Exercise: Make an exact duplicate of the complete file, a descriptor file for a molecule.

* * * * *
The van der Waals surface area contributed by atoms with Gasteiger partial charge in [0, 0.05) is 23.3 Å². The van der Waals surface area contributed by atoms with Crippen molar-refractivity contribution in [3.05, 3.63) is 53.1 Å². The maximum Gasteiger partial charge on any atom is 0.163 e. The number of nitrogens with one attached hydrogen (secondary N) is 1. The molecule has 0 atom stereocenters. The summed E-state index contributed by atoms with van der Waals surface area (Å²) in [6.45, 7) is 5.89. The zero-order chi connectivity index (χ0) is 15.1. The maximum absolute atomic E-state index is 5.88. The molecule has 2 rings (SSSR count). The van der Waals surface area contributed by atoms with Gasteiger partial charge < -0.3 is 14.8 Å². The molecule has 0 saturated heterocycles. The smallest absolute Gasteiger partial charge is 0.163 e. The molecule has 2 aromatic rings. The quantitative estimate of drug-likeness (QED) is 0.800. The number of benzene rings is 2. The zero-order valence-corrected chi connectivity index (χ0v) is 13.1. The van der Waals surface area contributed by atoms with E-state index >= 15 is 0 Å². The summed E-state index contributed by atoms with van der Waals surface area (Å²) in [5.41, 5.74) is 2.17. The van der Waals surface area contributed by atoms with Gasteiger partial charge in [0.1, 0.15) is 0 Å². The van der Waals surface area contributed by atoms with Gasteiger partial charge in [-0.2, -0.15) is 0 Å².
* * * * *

The van der Waals surface area contributed by atoms with Gasteiger partial charge in [0, 0.05) is 23.3 Å². The van der Waals surface area contributed by atoms with Crippen molar-refractivity contribution in [3.05, 3.63) is 53.1 Å². The maximum Gasteiger partial charge on any atom is 0.163 e. The number of nitrogens with one attached hydrogen (secondary N) is 1. The molecule has 0 atom stereocenters. The summed E-state index contributed by atoms with van der Waals surface area (Å²) in [6.45, 7) is 5.89. The zero-order chi connectivity index (χ0) is 15.1. The maximum absolute atomic E-state index is 5.88. The molecule has 2 rings (SSSR count). The van der Waals surface area contributed by atoms with Gasteiger partial charge < -0.3 is 14.8 Å². The molecule has 0 saturated heterocycles. The smallest absolute Gasteiger partial charge is 0.163 e. The molecule has 2 aromatic rings. The quantitative estimate of drug-likeness (QED) is 0.800. The number of benzene rings is 2. The zero-order valence-corrected chi connectivity index (χ0v) is 13.1. The van der Waals surface area contributed by atoms with E-state index >= 15 is 0 Å². The summed E-state index contributed by atoms with van der Waals surface area (Å²) in [5.41, 5.74) is 2.17. The van der Waals surface area contributed by atoms with Gasteiger partial charge in [0.1, 0.15) is 0 Å². The van der Waals surface area contributed by atoms with Gasteiger partial charge in [-0.2, -0.15) is 0 Å².